“Jesus wept. -John 11:35
Is Jesus really that much like us? Did He feel pain? Did He experience sorrow, joy, exhilaration, exhaustion, temptation? He cried genuine tears of sorrow at the grave of His good friend, Lazarus. He cried with his sisters and friends while standing outside his tomb, when Lazarus actually lay cold and dead inside. His body had already begun early decomposition, and his sisters told Jesus the body had already begun to smell.
Why did Jesus cry when He knew He could and would raise Lazarus from the dead and that He planned to do such in a few moments? He cried because His dear friends did not really understand who He truly was: the Resurrection and the Life. He cried because of the anguished pain and oppressive tyranny of death due to sin. He cried because of the pain His friends’ grief caused to pour over His own heart. He was like us in every way except He was not a sinner. He never knew personal sin! He could not because He was the perfect lamb to take away our sin in His own sacrifice on the cross.
As He approached Jerusalem for the last time the week of His death, He stopped at the bend in the road where the sight of the city first greets a traveler’s eyes, and He wept. He cried tears of compassion for those who lived there because many did not recognize the time nor the reason of His coming as the only means of their peace. He cried because their Peace was being rejected. He was a man of great compassion, but sin was the great and ultimate blinder of eyes and hearts, as it still is.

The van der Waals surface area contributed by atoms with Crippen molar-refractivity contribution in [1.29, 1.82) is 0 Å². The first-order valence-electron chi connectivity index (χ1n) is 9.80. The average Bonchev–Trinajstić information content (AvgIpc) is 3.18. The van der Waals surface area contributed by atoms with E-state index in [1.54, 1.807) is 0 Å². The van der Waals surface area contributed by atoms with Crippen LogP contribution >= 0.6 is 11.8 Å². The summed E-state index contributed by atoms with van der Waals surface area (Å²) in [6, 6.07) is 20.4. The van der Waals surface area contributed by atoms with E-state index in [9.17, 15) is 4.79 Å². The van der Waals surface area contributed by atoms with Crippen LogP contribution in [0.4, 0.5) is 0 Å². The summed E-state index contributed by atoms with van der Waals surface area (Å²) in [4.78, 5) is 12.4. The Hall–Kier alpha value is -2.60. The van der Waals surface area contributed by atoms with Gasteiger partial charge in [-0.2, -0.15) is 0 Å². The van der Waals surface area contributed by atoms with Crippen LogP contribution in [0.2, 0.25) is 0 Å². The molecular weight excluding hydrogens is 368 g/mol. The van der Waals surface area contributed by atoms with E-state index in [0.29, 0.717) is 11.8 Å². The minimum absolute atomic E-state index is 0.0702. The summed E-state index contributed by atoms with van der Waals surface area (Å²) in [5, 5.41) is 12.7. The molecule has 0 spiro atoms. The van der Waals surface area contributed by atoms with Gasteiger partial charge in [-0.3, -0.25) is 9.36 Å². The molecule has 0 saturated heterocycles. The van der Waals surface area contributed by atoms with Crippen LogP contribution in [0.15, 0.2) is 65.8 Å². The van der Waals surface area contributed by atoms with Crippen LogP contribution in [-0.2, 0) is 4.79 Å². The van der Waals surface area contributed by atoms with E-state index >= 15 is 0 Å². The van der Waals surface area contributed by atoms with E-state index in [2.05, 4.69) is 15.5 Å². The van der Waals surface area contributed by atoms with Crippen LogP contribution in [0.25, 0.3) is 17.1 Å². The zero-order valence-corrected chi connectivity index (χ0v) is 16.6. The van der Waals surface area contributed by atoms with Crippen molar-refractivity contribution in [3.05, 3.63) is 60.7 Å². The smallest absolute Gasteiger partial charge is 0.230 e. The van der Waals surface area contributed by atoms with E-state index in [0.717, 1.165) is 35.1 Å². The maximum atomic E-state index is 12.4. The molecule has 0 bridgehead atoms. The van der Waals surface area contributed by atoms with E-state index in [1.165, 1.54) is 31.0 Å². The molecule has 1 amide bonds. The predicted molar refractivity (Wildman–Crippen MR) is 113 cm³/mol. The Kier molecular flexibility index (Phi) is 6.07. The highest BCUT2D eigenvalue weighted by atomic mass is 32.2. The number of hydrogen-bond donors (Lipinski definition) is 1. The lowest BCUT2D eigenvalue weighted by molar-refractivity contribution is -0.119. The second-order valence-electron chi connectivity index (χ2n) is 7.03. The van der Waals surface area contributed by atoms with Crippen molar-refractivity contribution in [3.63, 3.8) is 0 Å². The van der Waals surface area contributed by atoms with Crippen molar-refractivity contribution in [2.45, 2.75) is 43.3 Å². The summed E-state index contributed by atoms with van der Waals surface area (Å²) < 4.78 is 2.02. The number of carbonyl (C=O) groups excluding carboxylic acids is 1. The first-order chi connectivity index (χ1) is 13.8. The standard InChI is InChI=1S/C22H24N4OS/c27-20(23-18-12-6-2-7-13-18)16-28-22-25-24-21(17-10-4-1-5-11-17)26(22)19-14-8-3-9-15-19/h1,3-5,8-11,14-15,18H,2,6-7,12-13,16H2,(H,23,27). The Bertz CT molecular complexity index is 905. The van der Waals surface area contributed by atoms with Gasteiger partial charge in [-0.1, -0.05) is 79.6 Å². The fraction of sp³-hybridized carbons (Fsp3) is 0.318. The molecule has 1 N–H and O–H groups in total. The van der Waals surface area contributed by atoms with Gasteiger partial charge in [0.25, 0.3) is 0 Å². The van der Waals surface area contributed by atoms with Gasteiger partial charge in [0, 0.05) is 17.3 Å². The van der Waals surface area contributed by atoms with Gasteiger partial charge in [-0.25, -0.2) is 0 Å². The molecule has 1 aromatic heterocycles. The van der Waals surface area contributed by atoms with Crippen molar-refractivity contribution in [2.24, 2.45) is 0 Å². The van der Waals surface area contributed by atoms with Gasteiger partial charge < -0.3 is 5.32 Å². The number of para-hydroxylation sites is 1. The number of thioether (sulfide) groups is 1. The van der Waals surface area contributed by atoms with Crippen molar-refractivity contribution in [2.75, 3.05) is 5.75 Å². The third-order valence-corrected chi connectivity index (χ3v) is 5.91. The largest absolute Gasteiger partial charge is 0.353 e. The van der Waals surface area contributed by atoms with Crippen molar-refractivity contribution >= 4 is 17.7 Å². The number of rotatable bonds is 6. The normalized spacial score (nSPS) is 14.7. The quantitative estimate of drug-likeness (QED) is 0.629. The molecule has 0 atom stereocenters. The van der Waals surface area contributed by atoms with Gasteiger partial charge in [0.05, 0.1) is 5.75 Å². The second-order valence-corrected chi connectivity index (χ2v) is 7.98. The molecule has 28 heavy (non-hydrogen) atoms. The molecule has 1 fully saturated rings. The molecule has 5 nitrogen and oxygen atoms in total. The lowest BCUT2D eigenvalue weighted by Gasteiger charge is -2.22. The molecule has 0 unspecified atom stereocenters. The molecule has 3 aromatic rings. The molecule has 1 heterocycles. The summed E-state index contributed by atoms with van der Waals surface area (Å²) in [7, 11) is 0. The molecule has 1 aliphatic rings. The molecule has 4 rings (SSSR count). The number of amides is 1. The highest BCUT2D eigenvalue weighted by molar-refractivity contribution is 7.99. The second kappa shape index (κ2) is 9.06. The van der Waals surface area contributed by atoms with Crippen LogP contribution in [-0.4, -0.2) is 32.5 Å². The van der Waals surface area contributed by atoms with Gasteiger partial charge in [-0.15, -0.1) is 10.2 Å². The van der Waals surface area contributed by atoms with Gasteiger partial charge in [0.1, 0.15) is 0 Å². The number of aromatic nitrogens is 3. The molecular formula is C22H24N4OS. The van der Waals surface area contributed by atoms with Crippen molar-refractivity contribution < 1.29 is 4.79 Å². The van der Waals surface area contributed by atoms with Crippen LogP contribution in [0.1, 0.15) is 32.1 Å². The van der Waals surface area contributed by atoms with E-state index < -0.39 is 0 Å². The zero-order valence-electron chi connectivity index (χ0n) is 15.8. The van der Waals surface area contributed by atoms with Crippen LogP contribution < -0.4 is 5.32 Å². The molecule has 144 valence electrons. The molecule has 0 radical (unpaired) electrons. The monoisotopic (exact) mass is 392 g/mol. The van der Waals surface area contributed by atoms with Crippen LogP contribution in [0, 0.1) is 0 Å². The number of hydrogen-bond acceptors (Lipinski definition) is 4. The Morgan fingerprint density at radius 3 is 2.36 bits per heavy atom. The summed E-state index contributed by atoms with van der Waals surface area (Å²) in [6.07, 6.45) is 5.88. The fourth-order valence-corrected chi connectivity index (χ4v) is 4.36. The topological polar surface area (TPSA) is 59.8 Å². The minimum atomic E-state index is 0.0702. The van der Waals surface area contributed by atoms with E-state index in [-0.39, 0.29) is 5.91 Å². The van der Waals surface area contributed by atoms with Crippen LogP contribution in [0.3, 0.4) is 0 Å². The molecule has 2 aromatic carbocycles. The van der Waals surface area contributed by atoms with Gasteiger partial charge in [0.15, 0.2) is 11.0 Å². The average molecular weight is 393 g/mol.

He cried in the Garden of Gethsemane on the night He was taken prisoner by the soldiers working for the Jewish leaders who had come to arrest Him. As He prayed, He actually wept tears of blood because He was anguished He would not be able to drink the cup of wrath His Father desired He drink. He cried because of the great weight of redemption that was falling all on Him: the sins of the whole world and the ineffable separation from His eternal father, His eternal confidant, His eternal companion. It is a weight we shall never know. Its depths are too unbearable and far too deep for us mere creatures to comprehend.
These were precious tears, tears of your redemption, tears which were a vital part of your eternal salvation, tears which wash over you in a cleansing shower, removing the dust and grime of a lifetime of travel on the road of sin. The shed lifeblood from a perfect lamb and the tears of incomprehensible compassion, all intermingled to produce a cleansing from sin – your once inerasable, unabated, unforgivable sin, now washed clean by the one and only Savior of mankind.
“What language shall I borrow to thank thee, dearest friend, for this, thy dying sorrow, thy pity without end? O make me thine forever; and should I fainting be, Lord, let me never, never outlive my love to thee.
(3rd verse of Bernard of Clairvaux’s hymn, “O Sacred Head, Now Wounded, 1091-1153)
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